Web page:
Reviews

Morgan Super 3 2022 review – three cylinders, three wheels and greater thrills

Morgan's eccentric three-wheeled recipe has been given a complete overhaul for 2022, and we've had a drive

Evo rating
Price
from £43,165

One of Britain’s most eccentric, endearing and just plain enjoyable vehicles has evolved into a new generation. Goodbye Morgan 3 Wheeler: long live the Morgan Super 3. It’s fitting that the new car gets a new name, because while the concept is very much the same, the execution is quite a bit different this time around.

That’s because the Super 3 is powered not by a V twin motorbike engine, but a proper car engine, albeit a tiny one - a 1.5-litre Ford three-cylinder, used in non-turbo trim with 118bhp and 110lb ft of torque, and hooked up to a five speed Mazda MX-5 ‘box, and it’s an inspired choice - more on that in a minute. This means that for the first time the car has an actual bonnet, the cast front engine mount and headlights now forming the car’s ‘face’, and unusual flat barge boards denoting the sides. 

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Firstly though, a rundown on the new car. You can read more on the tech at our launch story here, but essentially this is a slightly bigger, more sophisticated car, the Super name referencing both the 1950s Americana influences in its styling and the use of aluminium superform construction, making this - remarkably - the first ever monocoque-based Morgan. It’s a construction method that has allowed the firm to make the Super 3 stronger yet still light (635kg dry), and they’ve cleverly made a feature of it by exposing the ribbed inner surfaces of the panels in the cockpit. Talking of the interior, this is also unrecognisable to the old car in that it’s vastly more ergonomic, and there’s a lot more room. The seat is fixed, but both the pedal box and steering wheel adjust. You don’t so much sit in a seat, but rather prop yourself up in a trimmed booth with a raised central tunnel holding you in place, while the dashboard is simplicity itself, but fantastically realised, the twin dials looking like something out of a submarine’s radar station. Like the rest of the car they’re disarmingly simple, and apart from a few toggle switches for lights and necessities that’s about it. This car also has the optional footwell heater and heated seats, but in glorious summer sunshine we won’t be using those today.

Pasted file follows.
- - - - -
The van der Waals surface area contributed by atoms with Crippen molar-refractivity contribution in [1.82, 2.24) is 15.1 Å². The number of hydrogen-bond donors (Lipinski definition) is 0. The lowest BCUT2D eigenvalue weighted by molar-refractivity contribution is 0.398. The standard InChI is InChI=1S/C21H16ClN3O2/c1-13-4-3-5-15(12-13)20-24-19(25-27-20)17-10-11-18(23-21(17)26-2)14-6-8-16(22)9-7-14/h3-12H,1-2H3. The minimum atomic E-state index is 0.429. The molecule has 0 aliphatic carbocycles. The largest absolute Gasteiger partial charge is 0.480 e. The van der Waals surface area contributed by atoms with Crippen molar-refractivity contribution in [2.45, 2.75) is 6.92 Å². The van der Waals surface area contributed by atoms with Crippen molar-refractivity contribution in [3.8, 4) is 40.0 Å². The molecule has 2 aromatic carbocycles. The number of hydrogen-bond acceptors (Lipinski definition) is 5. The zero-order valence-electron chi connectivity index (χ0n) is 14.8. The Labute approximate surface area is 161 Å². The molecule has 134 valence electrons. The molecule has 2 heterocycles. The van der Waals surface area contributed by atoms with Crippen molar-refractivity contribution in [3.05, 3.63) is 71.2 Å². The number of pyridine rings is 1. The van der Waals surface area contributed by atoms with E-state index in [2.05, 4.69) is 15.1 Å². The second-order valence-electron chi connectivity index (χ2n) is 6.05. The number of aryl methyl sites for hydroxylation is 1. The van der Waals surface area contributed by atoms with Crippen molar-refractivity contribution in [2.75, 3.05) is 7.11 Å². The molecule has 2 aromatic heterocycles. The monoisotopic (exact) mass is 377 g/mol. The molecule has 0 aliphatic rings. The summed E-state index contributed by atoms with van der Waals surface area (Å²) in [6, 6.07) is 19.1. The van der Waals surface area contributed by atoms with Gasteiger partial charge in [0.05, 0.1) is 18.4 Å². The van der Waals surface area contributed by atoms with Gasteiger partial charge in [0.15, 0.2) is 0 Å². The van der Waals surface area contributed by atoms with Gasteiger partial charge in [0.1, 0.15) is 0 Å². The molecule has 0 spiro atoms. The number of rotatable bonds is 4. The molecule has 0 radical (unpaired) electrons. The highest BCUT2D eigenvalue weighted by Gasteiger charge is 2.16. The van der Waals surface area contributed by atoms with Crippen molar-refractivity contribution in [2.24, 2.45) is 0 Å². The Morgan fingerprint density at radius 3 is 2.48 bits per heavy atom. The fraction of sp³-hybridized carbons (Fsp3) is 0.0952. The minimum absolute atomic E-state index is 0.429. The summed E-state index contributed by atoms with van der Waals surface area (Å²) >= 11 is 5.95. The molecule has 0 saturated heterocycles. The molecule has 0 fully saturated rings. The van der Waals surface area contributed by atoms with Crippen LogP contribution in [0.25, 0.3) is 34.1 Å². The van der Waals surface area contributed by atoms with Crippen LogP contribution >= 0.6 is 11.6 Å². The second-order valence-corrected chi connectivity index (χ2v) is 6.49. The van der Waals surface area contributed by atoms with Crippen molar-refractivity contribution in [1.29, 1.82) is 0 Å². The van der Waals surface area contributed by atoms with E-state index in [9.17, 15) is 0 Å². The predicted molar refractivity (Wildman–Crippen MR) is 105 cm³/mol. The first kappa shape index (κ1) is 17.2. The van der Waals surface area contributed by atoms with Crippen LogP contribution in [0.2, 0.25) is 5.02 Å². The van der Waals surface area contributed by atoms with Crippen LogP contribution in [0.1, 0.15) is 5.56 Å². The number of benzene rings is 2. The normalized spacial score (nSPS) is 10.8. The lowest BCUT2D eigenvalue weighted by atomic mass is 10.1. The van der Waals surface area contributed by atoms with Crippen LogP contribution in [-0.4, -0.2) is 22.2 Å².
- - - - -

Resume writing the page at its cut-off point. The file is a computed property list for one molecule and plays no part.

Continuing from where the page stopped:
To fire up the Super 3 you turn the cheap plastic key in the ignition at the base of the steering column and then flip up the military-style safety catch for the starter button that’s located in the centre of the dash. Press it and the triple bursts into life, settling to a deep, resonant growl, the fat pipe exiting the body low and aft on the driver’s side. It doesn’t immediately shout ‘three-cylinder engine’ at you, and it’s only with revs that the familiar note is audible. The Mazda box has a wonderfully light and accurate throw, and the Ford engine picks up cleanly and strongly even from low revs, making progress at lower speeds pleasingly effortless. The pedals are well spaced too, and it's soon natural to heel and toe shifts everywhere, while the brakes have a rewarding analogue response. The exhaust note has some competition in the form of the drivetrain whine and whoosh from the bevel gearbox right behind you, which sometimes sounds like a tube train pulling up at a station. Morgan says it’s still working on reducing the volume for production cars, but it’s not unbearable as is.